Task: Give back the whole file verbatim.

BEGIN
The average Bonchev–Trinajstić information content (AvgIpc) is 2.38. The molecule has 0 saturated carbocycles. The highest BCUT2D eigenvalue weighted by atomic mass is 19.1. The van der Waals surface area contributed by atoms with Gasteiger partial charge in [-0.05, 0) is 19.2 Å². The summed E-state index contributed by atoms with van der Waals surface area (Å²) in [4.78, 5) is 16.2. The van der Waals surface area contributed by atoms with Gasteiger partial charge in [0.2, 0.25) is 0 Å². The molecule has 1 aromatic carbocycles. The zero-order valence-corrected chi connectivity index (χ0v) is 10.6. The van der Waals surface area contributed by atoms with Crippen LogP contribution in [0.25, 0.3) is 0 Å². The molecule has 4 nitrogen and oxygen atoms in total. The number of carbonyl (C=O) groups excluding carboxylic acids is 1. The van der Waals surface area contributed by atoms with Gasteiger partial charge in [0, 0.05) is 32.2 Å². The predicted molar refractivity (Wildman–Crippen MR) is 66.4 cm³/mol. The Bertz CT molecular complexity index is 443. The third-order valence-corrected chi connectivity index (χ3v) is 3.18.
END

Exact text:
The average Bonchev–Trinajstić information content (AvgIpc) is 2.38. The molecule has 0 saturated carbocycles. The highest BCUT2D eigenvalue weighted by atomic mass is 19.1. The van der Waals surface area contributed by atoms with Gasteiger partial charge in [-0.05, 0) is 19.2 Å². The summed E-state index contributed by atoms with van der Waals surface area (Å²) in [4.78, 5) is 16.2. The van der Waals surface area contributed by atoms with Gasteiger partial charge in [0.2, 0.25) is 0 Å². The molecule has 1 aromatic carbocycles. The zero-order valence-corrected chi connectivity index (χ0v) is 10.6. The van der Waals surface area contributed by atoms with Crippen LogP contribution in [0.25, 0.3) is 0 Å². The molecule has 4 nitrogen and oxygen atoms in total. The number of carbonyl (C=O) groups excluding carboxylic acids is 1. The van der Waals surface area contributed by atoms with Gasteiger partial charge in [0, 0.05) is 32.2 Å². The predicted molar refractivity (Wildman–Crippen MR) is 66.4 cm³/mol. The Bertz CT molecular complexity index is 443. The third-order valence-corrected chi connectivity index (χ3v) is 3.18.